Kenya health advice, vaccination and accessories
Kenya is an absolutely fascinating holiday destination to visit, what with her world class safari pursuits, luxurious sun kissed Indian Ocean fringed resorts and the splendour of the capital Nairobi.
That said, travellers embarking on tailor-made Kenya holidays need to ensure they’ve done their homework in respect of seeking medical advice, taking necessary vaccinations and packing all the suitable equipment they’ll need prior to touching down in East Africa.
For Westerners and potential first time travellers, Kenya isn’t the most straightforward destination to visit and potential problems are easily avoided by being suitably prepared before departing the UK.
We like to think of it as your little Kenya survivor guide and this is best broken down into three distinct areas.
Like any destination worldwide, the health risk will depend on the individual and this is why it is generally advised for travellers to seek the insight of their general practitioner around 4 to 8 weeks before travelling to Kenya.
The NHS are your best port of call and the organisation boast a wealth of useful resources online but to put travellers in the picture, cholera, malaria, Hepatitis A and B and Tetanus represent just some of diseases that can occur in Kenya.
It is within travellers’ best interests to take their own precautionary measures, particularly surrounding the intake of food and water. Cholera, for example, is spread through contaminated water so ensuring that only bottled and boiled water is drunk represents a quick win.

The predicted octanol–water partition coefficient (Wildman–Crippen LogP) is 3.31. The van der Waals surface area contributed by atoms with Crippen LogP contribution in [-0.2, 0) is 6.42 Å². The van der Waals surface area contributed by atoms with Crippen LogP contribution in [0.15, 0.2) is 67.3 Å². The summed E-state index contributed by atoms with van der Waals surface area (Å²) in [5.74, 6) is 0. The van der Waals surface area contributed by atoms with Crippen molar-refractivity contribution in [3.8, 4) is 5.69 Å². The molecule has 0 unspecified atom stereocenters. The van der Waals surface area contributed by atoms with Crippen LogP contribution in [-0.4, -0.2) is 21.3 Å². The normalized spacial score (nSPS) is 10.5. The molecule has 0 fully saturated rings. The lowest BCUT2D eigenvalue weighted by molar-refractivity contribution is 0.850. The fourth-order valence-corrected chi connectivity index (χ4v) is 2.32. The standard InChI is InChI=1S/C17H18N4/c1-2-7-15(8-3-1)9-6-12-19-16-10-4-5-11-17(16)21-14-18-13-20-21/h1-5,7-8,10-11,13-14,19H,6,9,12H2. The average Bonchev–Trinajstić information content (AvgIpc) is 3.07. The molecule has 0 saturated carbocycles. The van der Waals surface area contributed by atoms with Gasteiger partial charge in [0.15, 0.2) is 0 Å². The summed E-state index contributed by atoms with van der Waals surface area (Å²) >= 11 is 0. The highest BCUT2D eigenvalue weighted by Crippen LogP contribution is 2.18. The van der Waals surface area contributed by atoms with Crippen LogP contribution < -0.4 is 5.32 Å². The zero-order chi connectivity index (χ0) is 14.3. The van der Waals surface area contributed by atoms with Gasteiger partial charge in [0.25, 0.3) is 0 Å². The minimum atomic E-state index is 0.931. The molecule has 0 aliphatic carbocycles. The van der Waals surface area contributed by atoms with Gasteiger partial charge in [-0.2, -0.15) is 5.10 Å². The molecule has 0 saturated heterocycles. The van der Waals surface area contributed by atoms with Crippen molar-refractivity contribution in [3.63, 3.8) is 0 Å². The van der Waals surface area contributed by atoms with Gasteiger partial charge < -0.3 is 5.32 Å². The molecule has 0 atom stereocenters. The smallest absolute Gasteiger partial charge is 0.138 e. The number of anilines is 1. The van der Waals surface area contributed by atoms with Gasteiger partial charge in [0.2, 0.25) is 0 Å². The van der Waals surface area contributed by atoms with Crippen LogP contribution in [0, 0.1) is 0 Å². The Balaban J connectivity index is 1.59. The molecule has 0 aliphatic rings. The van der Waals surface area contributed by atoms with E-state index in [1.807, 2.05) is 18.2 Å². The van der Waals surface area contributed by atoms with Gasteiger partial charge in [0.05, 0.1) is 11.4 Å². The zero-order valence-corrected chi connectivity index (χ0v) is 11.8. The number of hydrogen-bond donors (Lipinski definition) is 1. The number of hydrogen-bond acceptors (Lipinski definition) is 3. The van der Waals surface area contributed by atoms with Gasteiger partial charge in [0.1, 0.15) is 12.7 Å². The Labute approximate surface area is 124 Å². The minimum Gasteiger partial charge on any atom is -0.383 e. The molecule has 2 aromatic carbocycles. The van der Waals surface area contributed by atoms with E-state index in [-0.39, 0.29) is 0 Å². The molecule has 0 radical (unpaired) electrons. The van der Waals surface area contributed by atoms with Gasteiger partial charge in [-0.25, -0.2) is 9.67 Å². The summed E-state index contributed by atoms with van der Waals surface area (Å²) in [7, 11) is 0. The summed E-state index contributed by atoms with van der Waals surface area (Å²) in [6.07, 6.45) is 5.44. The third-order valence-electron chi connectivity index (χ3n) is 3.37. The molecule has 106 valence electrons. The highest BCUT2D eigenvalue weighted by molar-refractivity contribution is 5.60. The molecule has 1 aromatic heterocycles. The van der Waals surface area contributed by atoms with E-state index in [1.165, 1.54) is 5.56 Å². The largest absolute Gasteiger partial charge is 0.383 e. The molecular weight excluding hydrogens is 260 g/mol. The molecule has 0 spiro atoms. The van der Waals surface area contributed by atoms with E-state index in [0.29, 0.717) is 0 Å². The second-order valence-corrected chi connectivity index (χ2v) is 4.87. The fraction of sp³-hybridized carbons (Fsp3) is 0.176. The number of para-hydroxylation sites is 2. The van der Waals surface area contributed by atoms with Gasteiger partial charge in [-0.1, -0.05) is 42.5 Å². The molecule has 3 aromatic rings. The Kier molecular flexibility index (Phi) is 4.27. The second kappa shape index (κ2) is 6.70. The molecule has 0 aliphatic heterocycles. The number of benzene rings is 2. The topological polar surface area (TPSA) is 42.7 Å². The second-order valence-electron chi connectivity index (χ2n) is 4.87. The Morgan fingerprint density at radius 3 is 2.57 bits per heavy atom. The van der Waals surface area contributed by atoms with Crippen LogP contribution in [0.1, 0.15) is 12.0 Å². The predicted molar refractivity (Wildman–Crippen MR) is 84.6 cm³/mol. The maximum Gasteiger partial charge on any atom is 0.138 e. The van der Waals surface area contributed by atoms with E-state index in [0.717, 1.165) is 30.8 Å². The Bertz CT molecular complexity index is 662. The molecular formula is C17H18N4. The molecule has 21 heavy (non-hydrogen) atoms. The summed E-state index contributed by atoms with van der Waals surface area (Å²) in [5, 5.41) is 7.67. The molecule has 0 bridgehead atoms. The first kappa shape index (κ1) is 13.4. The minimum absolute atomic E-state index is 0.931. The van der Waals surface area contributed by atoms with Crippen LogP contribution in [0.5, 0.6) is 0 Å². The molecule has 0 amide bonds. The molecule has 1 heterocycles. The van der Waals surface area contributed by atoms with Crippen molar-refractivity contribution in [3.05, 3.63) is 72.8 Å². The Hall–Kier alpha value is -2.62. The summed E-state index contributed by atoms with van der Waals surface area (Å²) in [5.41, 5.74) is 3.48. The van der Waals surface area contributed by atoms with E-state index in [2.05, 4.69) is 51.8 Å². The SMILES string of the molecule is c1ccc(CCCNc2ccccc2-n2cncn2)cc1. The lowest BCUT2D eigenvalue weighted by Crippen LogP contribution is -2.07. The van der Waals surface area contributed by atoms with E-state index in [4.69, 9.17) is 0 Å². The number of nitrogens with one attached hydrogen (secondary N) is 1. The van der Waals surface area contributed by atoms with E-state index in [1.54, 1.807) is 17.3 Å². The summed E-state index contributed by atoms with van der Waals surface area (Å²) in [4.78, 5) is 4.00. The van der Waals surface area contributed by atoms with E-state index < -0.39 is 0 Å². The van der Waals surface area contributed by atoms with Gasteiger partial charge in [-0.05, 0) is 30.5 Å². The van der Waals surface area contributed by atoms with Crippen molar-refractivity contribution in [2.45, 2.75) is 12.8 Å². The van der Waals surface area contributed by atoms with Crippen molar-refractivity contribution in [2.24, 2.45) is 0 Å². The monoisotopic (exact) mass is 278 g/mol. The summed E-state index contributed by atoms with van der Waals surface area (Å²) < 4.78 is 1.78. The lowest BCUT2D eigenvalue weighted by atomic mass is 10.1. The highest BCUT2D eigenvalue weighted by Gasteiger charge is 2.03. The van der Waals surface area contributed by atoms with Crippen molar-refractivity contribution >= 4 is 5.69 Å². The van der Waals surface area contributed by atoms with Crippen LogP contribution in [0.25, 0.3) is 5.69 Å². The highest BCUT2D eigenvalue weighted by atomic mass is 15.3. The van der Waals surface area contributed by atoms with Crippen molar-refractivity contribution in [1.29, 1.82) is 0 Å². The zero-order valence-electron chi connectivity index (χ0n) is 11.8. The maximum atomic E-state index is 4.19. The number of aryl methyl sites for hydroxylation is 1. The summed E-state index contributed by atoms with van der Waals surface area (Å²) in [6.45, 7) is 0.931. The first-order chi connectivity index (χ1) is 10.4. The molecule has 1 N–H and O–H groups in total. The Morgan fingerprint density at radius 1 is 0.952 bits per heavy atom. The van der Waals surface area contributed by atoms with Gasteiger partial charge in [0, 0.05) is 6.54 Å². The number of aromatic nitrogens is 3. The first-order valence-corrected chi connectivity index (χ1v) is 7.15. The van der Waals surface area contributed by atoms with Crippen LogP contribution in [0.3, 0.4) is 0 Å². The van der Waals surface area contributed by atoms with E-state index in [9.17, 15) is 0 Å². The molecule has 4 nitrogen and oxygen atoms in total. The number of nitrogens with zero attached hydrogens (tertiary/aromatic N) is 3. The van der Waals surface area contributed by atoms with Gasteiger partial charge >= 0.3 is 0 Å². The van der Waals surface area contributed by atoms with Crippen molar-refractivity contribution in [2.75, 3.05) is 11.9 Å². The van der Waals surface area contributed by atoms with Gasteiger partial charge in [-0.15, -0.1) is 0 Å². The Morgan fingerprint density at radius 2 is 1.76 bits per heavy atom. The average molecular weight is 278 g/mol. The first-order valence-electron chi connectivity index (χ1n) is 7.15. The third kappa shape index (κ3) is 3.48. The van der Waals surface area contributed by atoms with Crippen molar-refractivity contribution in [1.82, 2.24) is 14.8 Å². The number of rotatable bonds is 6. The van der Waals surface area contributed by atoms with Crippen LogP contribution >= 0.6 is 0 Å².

A range of vaccinations exist for those travelling to Kenya and again, depending on factors surrounding the individual such as age, risk of exposure and medical conditions, many of these should be prescribed a certain length of time before arriving in East Africa.
For example, Yellow Fever describes the disease contracted by humans who are bitten by an infected female mosquito with chills, fever and loss of appetite representing common symptoms.
The popular Masai Mara and Lake Nakuru National Park areas, Tsavo East and West reserves, not to mention Nairobi and Mombasa represent some of the specific locations whereby a Yellow Fever vaccine would be recommended.
The vaccine can be given to any individual older than nine-months-old but it’s worth noting that risk of contraction is far greater in the rural reserve areas and less so in Nairobi and Mombasa so those categorised with a severe risk of Yellow Fever should seek greater protection.
Aside from health concerns, travellers should also make sure that they’ve taken all necessary accessories with them so they can enjoy Kenyan safari pursuits to their fullest.
Of course, technological considerations encompassing photographic regulation will vary from park to park but generally speaking, handy safari accessories often include binoculars, a flashlight, a camera (with extra batteries), a sleeping bag, travel pillow and a money belt.
This is not to mention plug adaptors, a lighter, an alarm clock, combination locks, mosquito netting, sunblock, insect repellent and a rambling stick.
This may sound like a lot in one article, but travellers will soon find that it’s all worth it once they’re acclimatising to their temporary East African home.
- Safari Packing List
- Samburu National Reserve
- Tsavo National Park
- Aberdare National Park
- Shaba National Reserve
- Masai Mara National Reserve
- Lake Nakuru
- Amboseli National Park
- Lake Naivasha
- Mount Kenya National Park
- Top 5 Kenya Safari Accommodation
- Lewa Wildlife Reserve
- Ten Reasons To Visit Kenya
- Top 10 Kenya safari experiences
- Kenya Climate
- Flights and getting around Kenya
- Kenya Health Advice
- Safari photography tips
- Top 5 Safari Lodges in Kenya
- Top 10 Tourist Attractions in Kenya
- Kenya people and culture
- Another Kenya Safari Guide